The economics of the TV business were one of many talking points at Tuesday’s Variety-presented “A Night in the Writers’ Room” event, but “Mad Men” showrunner Matthew Weiner took a stance counter to the conventional wisdom.

“What is going on is a squeeze on the bottom as new advantages are found,” he said, noting that when the first season of “Mad Men” came in under budget, his reward was a lower budget for season two. “I always say, ‘Push back, and you’ll find a deeper pocket.’ Every show (represented on the panel) has a chance of being a 30-year business.”

Held at the WGA Theater in Beverly Hills, the “Writers’ Room” drama panel featured Weiner, Clifton Campbell (“The Glades”), Jeff Eastin (“White Collar”), Jason Katims (“Friday Night Lights”/”Parenthood”), Michelle and Robert King (“The Good Wife”), John Wells (“Shameless”/”Southland”) and Graham Yost (“Justified”), while the subsequent comedy set offered Jenny Bicks (“The Big C”), Louis C.K. (“Louie”), Greg Daniels (“The Office”/”Parks and Recreation”), Danny McBride and Jody Hill (“Eastbound and Down”) and Bill Prady (“The Big Bang Theory”).

Industryites who mingled with the scribes at the pre-panel reception included FX’s Nick Grad, Eric Schrier and John Solberg; Showtime’s Gary Levine; CBS’ Kelly Kahl and John Wentworth; ICM’s Mark Gordon; UTA’s Chris Day; CAA’s Michael Mand; and Paradigm’s Andy Patman.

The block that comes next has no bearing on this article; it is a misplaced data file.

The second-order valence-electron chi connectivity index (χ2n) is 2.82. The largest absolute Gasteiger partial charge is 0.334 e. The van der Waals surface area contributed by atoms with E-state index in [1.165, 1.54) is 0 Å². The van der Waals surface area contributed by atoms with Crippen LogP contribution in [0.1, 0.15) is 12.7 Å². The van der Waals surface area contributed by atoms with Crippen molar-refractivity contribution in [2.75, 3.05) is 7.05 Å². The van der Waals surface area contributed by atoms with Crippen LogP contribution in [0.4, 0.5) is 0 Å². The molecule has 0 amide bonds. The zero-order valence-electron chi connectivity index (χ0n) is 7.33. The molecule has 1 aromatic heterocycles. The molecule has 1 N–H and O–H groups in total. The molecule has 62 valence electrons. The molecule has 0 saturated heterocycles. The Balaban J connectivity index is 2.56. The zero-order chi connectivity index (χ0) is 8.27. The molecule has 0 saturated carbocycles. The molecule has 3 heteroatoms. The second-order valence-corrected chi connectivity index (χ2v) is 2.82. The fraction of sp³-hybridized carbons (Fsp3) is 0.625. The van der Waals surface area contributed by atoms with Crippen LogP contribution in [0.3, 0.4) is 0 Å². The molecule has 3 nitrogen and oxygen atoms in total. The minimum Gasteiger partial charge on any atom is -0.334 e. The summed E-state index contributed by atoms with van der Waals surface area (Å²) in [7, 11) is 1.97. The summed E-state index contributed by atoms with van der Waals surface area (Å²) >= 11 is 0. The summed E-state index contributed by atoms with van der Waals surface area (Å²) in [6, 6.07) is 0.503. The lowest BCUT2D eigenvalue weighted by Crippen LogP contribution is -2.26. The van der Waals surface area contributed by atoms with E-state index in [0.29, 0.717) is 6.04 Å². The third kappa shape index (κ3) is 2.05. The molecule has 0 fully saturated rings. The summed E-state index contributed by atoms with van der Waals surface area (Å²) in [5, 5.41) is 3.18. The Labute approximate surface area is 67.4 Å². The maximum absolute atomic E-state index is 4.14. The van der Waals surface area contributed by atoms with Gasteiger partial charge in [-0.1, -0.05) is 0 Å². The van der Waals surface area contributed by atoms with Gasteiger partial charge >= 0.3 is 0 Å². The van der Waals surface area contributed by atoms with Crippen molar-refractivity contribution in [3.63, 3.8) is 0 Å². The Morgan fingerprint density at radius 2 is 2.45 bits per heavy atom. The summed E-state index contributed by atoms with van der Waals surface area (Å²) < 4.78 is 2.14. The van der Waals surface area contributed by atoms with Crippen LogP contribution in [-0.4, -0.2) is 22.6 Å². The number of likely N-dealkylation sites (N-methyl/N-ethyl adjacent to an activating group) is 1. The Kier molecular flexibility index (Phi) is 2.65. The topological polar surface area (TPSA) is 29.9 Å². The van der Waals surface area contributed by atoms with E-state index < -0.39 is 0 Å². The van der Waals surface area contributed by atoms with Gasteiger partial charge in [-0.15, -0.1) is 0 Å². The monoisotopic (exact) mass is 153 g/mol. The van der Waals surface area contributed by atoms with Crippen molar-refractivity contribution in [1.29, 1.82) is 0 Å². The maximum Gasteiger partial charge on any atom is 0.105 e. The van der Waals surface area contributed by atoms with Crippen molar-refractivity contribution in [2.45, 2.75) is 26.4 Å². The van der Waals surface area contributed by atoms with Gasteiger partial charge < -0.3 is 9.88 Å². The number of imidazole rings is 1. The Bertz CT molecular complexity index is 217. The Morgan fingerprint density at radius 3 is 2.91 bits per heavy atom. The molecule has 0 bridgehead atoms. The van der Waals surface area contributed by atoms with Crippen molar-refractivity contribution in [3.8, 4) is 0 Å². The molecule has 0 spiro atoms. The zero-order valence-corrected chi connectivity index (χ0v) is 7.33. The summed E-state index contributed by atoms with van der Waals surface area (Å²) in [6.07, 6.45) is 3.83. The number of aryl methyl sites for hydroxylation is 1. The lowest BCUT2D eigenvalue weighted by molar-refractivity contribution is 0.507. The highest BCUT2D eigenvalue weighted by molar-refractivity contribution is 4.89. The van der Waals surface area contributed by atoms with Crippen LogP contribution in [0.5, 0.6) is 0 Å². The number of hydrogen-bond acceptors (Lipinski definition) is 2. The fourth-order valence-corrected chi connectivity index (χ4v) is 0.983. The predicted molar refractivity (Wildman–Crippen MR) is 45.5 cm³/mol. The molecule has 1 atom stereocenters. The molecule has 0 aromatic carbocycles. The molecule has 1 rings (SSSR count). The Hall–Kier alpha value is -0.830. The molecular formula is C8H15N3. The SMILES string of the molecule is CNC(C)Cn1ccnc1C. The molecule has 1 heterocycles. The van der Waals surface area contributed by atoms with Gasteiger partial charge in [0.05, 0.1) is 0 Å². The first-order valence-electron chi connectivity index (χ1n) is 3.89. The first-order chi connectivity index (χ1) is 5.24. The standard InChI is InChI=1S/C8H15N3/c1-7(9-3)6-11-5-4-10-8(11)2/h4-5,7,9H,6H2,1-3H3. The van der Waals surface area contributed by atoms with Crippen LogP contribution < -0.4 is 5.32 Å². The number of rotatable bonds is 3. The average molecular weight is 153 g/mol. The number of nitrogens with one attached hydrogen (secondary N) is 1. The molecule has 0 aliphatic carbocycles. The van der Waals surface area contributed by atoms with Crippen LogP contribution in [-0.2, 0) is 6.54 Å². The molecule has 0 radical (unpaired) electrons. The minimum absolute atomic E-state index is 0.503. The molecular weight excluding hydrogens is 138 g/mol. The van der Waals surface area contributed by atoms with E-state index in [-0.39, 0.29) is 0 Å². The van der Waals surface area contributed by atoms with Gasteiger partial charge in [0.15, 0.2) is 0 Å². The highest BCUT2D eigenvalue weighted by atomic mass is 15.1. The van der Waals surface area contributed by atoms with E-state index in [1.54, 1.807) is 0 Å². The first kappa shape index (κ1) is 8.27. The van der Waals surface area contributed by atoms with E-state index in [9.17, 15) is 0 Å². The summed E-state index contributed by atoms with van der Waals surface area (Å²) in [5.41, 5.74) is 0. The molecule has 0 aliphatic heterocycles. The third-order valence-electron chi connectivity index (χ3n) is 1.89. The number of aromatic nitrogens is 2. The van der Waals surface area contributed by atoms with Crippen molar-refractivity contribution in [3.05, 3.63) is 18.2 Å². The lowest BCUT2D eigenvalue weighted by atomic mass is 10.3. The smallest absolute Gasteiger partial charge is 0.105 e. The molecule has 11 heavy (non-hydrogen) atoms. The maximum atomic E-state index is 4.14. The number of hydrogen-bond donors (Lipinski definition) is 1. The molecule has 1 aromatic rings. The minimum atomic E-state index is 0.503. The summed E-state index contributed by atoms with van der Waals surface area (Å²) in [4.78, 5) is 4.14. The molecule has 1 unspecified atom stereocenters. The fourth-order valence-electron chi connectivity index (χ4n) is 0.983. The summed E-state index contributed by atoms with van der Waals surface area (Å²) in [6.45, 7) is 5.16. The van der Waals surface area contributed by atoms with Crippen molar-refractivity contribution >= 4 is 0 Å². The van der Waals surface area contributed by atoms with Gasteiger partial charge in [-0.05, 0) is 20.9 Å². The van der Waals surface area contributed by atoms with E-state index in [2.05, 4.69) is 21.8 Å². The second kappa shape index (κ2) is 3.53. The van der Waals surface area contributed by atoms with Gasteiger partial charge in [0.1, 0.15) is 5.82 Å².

Eastin said that when he heard his show was the No. 1 download on iTunes, he joked that he was ready to buy a car but then realized he could buy only a tank of gas from his residuals.

“These are revenue streams in transition,” added WGAW prexy Wells.

Most of all, however, the assembled writers talked about their approaches to their craft, with Louis C.K. offering some of the most amusing takes, particularly when describing a break between episode shoots of “Louie” that he had set up for him to write. “I just spent the month eating and being disgusting and lying around and not writing a fucking thing,” he said. “I had a huge plan for how my character would develop and change, and it just didn’t happen because of my work ethic.”

McBride and Hill spoke of the unusual way that “Eastbound” is lensed — with a lot of improv and generating far more footage than they can use.

C.K., like others on the panel, embraces the opportunity to take his show to dark places. Daniels compared the act of balancing serious moments with funny ones in comedy to the old McDonald’s McDLT — “the hot side stays hot and the cold side stays cold,” rather than the two tones diluting each other.

Prady noted that February is the cruelest month for showrunners on network series with 22-plus episode orders.

Many of the showrunners admitted to paying attention to social media reactions to their work, but even as he cited Twitter for helping to put “Mad Men” on the map, Weiner derided the practice of fans live-tweeting.

“It’s as if you were reading a book and someone yelled, ‘Oh my god, wait until you turn the page!’ … I would like to come and confiscate their televisions,” he said.